Earlier in the year, I set the goal of opening a taxable investment account by my birthday. I was spending a lot of time researching Betterment and Wealthfront. It seemed like robo-investors were a pretty painless way to up my fairly pathetic investment game. Now that thirty has come and gone, here’s where things stand in my little part of the investment world: Continue reading “Betterment, Wealthfront, or None of the Above”
I thought I had goals. But it turns out, I have mostly hopes and dreams when it comes to personal finance. Paying off our mortgage in the next 10 years isn’t a good goal. Staying out of debt isn’t a good goal. Increasing my net worth isn’t a good goal. They’re undoubtedly important aspirations, but they’re not measurable. They’re also quite vague.
For someone as fond of spreadsheets as I am–I love them, I do, I do, I do–you’d think that I’d be all about SMART goals. The more specific the goals, the more observable the metrics. Hello, spreadsheets. For too long, I’ve let fears prevent me from setting specific goals. Fear of failing and fear of investing have kept me locked in a holding pattern of saving but not really allowing our money to work for us. So here’s to shaking off the fear and setting some real goals for once and for all. Continue reading “Goals are Good: I Should Set Some”
Could you save an extra $5500 a year? When Maggie from Northern Expenditure first announced the Roth IRA Challenge, I wasn’t sure that I could side hustle that hard. However, after reviewing our finances from last year, it turns out that Mr. P and I BOTH managed to side hustle our way to an extra $12,000. The trick? Turning our talents and passions into extra income streams. To get the full details on how we managed to make that much money from two income streams, check out my guest post on Northern Expenditure. To see why we’re so motivated to hustle hard, you might enjoy the following posts: Continue reading “Roth IRA Challenge: Monetize Your Talents & Passions”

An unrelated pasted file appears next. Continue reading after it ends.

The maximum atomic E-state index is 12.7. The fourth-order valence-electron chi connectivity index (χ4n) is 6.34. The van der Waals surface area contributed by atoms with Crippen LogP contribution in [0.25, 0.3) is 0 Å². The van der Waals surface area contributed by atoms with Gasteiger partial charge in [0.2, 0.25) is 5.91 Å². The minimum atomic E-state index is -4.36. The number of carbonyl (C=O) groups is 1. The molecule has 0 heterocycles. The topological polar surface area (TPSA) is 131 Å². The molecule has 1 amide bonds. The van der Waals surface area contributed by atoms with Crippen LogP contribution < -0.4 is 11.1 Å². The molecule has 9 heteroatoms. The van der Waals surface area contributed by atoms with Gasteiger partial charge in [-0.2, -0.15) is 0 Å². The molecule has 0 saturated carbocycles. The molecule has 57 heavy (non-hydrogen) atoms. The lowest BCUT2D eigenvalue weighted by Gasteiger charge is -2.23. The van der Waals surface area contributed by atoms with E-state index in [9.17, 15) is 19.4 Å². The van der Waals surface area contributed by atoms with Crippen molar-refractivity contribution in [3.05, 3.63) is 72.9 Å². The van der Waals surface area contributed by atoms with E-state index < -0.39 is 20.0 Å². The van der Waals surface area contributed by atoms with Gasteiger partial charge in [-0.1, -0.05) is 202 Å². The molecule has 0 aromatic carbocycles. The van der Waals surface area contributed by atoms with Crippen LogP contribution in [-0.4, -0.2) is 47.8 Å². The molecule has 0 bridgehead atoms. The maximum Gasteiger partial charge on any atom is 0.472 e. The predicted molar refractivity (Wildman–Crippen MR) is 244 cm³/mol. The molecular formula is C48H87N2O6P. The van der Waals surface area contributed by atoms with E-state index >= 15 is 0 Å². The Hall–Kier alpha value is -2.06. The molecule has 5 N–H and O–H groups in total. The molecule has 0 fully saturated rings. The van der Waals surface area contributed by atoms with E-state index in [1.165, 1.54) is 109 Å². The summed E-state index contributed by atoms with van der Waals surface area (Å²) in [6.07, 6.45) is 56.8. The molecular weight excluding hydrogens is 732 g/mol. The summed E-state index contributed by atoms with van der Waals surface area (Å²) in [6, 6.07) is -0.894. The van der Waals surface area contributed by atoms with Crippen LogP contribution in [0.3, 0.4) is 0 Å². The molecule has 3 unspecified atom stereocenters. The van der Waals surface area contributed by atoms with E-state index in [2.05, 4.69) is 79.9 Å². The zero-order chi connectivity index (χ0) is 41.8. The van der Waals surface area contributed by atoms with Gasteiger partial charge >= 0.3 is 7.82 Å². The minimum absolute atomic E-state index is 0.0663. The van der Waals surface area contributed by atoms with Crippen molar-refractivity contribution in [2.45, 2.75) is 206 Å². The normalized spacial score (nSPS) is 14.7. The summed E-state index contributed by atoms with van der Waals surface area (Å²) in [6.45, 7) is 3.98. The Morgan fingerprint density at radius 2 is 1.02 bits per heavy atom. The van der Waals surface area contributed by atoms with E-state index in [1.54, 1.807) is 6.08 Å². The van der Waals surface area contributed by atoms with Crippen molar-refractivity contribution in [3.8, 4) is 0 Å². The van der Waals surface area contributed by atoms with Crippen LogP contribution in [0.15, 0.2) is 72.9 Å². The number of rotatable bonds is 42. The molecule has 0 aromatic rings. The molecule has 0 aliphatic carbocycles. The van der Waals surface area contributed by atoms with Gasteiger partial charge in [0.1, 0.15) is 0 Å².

My husband doesn’t read my blog. He convinced me to start it, cheered me on enough to actually convince me to purchase a domain name and self host, and that was about it. Except for one day very early on when he clicked and clicked to get my page to 100 views…and promptly got busted by moi.
To say he’s not interested in personal finance is an understatement. We make smart money decisions together, but it’s not his hobby or his passion. So imagine my surprise when the stock market tanked this past August and again at the start of this year, and Mr. P started spouting off investment advice like he
was Warren Buffet read a blog even realized the market was crashing.* Here are some of the little gems here’s shared with me over the past few months: Continue reading “Simple Advice to Combat Investing Woes”